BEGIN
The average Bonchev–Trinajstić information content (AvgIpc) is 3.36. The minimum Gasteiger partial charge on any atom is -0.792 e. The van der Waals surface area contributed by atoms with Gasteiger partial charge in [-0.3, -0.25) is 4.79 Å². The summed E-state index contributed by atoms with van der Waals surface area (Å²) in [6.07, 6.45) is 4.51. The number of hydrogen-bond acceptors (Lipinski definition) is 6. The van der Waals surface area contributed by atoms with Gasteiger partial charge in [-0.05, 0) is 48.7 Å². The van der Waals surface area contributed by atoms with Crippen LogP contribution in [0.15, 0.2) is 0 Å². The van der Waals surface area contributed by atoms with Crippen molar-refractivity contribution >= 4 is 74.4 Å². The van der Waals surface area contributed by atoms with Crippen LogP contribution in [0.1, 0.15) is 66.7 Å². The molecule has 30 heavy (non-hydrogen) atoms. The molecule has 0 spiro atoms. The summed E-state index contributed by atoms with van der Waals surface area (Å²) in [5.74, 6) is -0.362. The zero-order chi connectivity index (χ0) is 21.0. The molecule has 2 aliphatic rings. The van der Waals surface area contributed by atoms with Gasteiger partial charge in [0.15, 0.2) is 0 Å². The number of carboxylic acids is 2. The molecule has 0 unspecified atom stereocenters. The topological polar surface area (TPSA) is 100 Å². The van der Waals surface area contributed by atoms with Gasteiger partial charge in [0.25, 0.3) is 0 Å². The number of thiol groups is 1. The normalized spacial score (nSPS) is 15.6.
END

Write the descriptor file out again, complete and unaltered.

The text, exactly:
The average Bonchev–Trinajstić information content (AvgIpc) is 3.36. The minimum Gasteiger partial charge on any atom is -0.792 e. The van der Waals surface area contributed by atoms with Gasteiger partial charge in [-0.3, -0.25) is 4.79 Å². The summed E-state index contributed by atoms with van der Waals surface area (Å²) in [6.07, 6.45) is 4.51. The number of hydrogen-bond acceptors (Lipinski definition) is 6. The van der Waals surface area contributed by atoms with Gasteiger partial charge in [-0.05, 0) is 48.7 Å². The van der Waals surface area contributed by atoms with Crippen LogP contribution in [0.15, 0.2) is 0 Å². The van der Waals surface area contributed by atoms with Crippen molar-refractivity contribution >= 4 is 74.4 Å². The van der Waals surface area contributed by atoms with Crippen LogP contribution in [0.1, 0.15) is 66.7 Å². The molecule has 30 heavy (non-hydrogen) atoms. The molecule has 0 spiro atoms. The summed E-state index contributed by atoms with van der Waals surface area (Å²) in [5.74, 6) is -0.362. The zero-order chi connectivity index (χ0) is 21.0. The molecule has 2 aliphatic rings. The van der Waals surface area contributed by atoms with Gasteiger partial charge in [0.15, 0.2) is 0 Å². The number of carboxylic acids is 2. The molecule has 0 unspecified atom stereocenters. The topological polar surface area (TPSA) is 100 Å². The van der Waals surface area contributed by atoms with Gasteiger partial charge in [0.25, 0.3) is 0 Å². The number of thiol groups is 1. The normalized spacial score (nSPS) is 15.6.